Expats are likely to find that banking, money and taxes in Angola can be a little disorientating. While working in the country, expats will probably have to get used to new ways of receiving payment, conducting their banking affairs and paying taxes.


Money in Angola

Angola’s currency is the Kwanza (Kz or AOA), which is divided into 100 centimos.

The following denominations are available:

  • Notes: 5 AOA, 10 AOA, 50 AOA, 100 AOA, 200 AOA, 500 AOA, 2,000 AOA and 5,000 AOA
  • Coins: 1 AOA, 2 AOA and 5 AOA

Banking in Angola

In the past, most expats preferred to maintain foreign accounts only and have their salary paid into that account. As of late 2020, all foreign workers living in Angola are obliged to have a local bank account for their earnings to be paid into. Account holders may then transfer the money to another account, such as their foreign bank account, or they can convert the currency if they wish.

Opening a bank account as a foreign worker requires extensive documentation including the account holder's passport, work permit, employment contract and residence card or visa.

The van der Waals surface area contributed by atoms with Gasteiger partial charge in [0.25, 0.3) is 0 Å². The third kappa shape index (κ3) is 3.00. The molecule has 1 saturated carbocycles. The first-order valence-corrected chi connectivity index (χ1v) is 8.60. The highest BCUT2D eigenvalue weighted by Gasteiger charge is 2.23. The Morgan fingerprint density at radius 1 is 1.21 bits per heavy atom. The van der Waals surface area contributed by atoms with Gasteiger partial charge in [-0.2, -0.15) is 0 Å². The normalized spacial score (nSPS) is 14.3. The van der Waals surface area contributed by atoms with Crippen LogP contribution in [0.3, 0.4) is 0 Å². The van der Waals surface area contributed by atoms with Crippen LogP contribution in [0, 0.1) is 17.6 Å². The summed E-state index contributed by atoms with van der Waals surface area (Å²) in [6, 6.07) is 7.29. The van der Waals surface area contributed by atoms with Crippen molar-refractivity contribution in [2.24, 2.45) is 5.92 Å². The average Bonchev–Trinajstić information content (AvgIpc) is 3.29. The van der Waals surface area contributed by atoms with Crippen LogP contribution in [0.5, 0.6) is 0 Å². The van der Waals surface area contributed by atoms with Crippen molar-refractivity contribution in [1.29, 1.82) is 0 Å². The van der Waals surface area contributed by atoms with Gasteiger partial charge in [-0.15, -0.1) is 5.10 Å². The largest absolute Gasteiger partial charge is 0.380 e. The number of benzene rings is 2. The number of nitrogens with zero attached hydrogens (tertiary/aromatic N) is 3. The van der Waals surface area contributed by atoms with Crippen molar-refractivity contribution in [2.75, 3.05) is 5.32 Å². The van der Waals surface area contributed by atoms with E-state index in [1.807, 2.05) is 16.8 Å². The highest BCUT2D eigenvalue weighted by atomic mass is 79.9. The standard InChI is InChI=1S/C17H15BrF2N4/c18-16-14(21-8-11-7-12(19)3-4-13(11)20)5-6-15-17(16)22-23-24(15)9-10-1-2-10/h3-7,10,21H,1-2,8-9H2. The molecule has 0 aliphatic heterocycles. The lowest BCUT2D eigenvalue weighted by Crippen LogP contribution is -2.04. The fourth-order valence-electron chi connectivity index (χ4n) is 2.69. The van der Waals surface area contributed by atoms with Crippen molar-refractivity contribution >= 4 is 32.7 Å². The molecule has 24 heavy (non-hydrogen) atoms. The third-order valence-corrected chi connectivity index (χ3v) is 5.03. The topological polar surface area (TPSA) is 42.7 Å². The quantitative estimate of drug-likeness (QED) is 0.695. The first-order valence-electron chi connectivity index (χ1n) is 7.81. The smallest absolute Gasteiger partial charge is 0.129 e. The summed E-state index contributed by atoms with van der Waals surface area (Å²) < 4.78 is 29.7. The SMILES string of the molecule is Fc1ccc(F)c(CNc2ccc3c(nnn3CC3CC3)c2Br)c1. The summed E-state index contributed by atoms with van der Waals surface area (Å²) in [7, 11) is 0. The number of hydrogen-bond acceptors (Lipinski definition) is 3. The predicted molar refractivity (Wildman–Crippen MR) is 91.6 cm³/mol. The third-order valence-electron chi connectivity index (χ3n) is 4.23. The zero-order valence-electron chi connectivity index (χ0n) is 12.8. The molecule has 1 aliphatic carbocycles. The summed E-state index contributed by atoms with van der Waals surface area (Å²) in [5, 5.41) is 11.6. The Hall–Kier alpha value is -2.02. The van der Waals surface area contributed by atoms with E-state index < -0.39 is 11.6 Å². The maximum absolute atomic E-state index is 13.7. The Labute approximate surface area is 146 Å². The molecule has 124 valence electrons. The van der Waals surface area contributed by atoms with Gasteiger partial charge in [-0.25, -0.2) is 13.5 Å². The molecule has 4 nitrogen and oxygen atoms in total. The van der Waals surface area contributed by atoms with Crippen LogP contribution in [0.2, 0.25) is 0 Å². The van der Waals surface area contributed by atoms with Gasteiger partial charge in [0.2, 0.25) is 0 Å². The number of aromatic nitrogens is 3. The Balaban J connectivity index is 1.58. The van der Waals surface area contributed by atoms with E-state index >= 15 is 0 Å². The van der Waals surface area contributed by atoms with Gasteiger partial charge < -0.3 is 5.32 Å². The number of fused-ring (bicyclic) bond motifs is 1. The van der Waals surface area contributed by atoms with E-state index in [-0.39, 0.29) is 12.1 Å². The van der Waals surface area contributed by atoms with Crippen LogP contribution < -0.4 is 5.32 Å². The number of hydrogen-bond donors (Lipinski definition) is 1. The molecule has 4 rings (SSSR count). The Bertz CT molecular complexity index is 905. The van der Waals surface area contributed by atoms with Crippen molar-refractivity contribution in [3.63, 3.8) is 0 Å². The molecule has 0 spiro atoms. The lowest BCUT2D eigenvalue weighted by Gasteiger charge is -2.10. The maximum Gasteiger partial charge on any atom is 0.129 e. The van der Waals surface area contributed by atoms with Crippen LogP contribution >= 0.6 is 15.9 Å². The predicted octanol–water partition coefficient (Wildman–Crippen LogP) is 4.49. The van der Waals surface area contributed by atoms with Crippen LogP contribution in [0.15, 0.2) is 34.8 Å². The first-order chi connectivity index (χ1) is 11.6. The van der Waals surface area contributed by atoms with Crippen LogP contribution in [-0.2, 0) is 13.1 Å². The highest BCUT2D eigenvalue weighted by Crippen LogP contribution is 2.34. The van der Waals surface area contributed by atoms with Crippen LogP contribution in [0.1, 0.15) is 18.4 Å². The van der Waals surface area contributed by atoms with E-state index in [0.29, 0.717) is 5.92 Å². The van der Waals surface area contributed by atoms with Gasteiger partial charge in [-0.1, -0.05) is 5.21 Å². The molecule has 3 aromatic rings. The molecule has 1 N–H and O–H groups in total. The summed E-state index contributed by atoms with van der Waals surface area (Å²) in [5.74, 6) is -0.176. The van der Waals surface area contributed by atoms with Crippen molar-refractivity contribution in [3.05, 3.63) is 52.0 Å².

ATMs

Not all ATMs in Angola allow access to foreign accounts – and when they do, fraud concerns are present and the charges are exorbitant. Expats are probably better off using their local account.

Credit and debit cards

A few hotels and restaurants accept foreign credit cards in Angola, but most places don’t. Expats should reconsider using credit or debit cards in Angola, since safeguards against identity theft aren’t always sufficient. If having to use cards, expats should be vigilant in checking balances online and making sure all debits reflected in statements are accounted for.


Taxes in Angola

Income tax in Angola is calculated on a progressive scale from zero to 17 percent. Only locally earned income is subject to tax, regardless of whether one is considered resident for tax purposes or not. This means that expats do not have to pay tax on money earned outside of Angola, even if they live there permanently.

Nevertheless, tax can be a complicated issue, especially when there is more than one country involved, so we recommend hiring a tax advisor, preferably one familiar with expat taxes.

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